Often the animals I rescue with Freeman Hammock Nets are raccoons and cats.  But the versatility of this net can’t be beat. Most people would never believe that heavier animals such as beavers and coyotes can be captured with the lightweight Freeman Hammock Net.

Every day on the job as an animal care and control officer, I encounter animals that need to be captured due to illness and/or injury.  When an animal is feeling stressed out, she will have unpredictable behaviour.  It is critical to work in a way that keeps both the animal handler and the animal safe from harm. 

Before approaching the animal, I always start with a plan. First, I assess where the animal might run to escape and try not to block that exit with my body.  This approach helps so that I can work with the animal’s expected escape path by using a net to capture her when she tries to run past.  Second, I assess potential hazards that the animal faces and try to create a plan to keep her away from danger. For example, if the animal is near a drop off edge or near water, simply cornering the animal may cause her to panic and dart unexpectedly into danger. In some cases, putting a box nearby provides an option for her to climb into to hide. When it is time to act, I approach very slowly with the opening of the Hammock net facing out at the animal’s level.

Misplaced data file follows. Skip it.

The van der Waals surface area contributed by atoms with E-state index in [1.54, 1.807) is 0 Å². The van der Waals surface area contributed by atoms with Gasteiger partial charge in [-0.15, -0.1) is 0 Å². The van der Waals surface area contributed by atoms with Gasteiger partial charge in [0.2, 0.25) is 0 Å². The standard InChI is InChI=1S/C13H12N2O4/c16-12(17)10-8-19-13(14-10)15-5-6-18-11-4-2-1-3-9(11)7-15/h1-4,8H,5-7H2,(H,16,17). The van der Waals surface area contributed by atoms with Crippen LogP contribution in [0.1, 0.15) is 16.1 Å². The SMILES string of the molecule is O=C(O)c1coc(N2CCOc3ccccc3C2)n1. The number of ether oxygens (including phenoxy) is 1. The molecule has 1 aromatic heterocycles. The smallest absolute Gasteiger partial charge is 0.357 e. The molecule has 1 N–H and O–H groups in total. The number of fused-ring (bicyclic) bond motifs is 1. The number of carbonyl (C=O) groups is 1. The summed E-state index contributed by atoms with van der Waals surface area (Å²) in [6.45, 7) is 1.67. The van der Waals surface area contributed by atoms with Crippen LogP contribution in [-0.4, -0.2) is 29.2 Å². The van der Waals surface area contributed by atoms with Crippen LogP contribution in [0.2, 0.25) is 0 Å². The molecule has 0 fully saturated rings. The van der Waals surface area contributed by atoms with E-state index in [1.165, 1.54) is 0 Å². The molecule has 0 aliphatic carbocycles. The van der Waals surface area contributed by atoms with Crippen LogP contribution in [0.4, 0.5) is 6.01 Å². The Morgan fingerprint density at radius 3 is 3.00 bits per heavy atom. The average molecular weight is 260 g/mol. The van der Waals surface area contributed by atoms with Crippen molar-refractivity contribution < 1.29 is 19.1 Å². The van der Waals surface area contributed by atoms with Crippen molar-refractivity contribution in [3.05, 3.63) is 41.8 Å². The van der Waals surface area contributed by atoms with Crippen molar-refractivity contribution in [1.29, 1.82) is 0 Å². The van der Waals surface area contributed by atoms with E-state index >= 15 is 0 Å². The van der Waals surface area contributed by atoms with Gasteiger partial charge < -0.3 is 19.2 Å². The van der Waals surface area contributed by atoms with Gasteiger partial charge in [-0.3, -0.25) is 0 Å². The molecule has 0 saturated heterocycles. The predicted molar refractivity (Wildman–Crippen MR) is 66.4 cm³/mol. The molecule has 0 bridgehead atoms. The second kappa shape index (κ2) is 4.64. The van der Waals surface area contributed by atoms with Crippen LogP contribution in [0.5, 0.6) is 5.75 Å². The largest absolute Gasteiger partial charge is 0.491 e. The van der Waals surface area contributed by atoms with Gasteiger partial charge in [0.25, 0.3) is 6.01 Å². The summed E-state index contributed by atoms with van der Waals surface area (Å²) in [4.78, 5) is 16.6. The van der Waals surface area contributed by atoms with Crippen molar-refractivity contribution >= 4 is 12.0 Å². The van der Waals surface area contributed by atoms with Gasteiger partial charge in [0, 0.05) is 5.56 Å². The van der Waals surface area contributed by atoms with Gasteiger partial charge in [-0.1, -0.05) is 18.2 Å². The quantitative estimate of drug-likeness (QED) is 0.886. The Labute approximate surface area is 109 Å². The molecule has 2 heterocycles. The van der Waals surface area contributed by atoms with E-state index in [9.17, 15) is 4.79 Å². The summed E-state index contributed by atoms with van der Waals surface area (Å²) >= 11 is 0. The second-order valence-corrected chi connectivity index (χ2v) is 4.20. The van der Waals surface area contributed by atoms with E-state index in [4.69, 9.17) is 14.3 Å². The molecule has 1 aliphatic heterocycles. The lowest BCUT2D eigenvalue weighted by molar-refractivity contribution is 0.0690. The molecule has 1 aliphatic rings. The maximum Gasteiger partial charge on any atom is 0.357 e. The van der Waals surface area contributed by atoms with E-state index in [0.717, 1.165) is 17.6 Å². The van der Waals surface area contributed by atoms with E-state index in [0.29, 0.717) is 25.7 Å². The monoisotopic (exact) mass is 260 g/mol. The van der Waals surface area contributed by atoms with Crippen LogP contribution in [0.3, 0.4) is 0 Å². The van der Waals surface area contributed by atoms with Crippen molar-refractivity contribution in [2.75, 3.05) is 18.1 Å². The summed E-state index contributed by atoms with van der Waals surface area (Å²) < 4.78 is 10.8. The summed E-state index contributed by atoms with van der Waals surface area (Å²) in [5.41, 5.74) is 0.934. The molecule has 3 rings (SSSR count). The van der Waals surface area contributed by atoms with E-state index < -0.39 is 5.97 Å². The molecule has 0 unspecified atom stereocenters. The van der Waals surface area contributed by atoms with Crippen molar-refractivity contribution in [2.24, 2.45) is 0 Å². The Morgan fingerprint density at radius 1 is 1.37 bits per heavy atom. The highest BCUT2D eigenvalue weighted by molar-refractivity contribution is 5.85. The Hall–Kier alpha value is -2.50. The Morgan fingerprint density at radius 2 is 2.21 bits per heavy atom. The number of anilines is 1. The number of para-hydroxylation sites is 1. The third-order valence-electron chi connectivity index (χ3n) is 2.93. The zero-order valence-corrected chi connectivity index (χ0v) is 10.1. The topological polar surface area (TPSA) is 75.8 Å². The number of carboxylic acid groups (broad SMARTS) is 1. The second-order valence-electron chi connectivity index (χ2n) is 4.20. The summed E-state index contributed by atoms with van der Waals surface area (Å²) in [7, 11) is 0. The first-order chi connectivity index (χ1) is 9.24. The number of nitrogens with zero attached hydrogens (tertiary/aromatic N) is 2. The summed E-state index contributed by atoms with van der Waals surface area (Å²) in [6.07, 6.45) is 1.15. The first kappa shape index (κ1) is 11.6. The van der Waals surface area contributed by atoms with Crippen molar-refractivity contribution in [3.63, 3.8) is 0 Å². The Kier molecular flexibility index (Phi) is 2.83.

Recently, a beaver wandered into a Toronto subway station during the morning rush hour commute.  The beaver was at the top of a stopped escalator that led directly to the track platform.  I did not want her to go to the track platform and the escalator’s sharp-edged steps were also a concern. I waited for a good 10 minutes for the beaver to make a move, but the beaver stayed on the escalator and then started awkwardly climbing down the steps. I quickly reached over the escalator handrail from the steps and used the Freeman Hammock Net FP-24H to capture her.

The beaver’s sharp teeth and weight might have proved for a challenging rescue.  But equipped with this net I managed on my own to rescue the 50-pound mammal from the subway station and transport her to my truck.  The dark mesh of the net bag helped to make the beaver feel more secure and calm while in transit.  Also the net offered a safer hands-free way to capture and then release the beaver from the net by simply unlocking the cord release.  The beaver was relieved to be back in familiar territory. She was released to a river not far from the subway station.

Another animal most people think would be hard to capture with a net is a coyote.  In one case, I managed to use the longer handle Freeman Hammock net model FP-36H to contain a coyote that looked sick but was still quite mobile.

In order to make it easier and less stressful for me to capture him, I slowly guided him from a residential neighbourhood into a more confined space between a porch and a wall.  The 35-pound coyote was then loaded in the vehicle for transport while he was still safely confined within the Freeman Hammock net.  Being able to transport the coyote to a wildlife rehabilitation facility while using the same net he was captured in helped to reduce stress for the coyote and minimized contact.  Normally it takes a few people to capture and bring a larger animal to a vehicle, but with the Freeman Hammock net I was able to do this on my own. 

The Freeman Hammock Net is the net for safe capture, transport and release of all sorts of animals.

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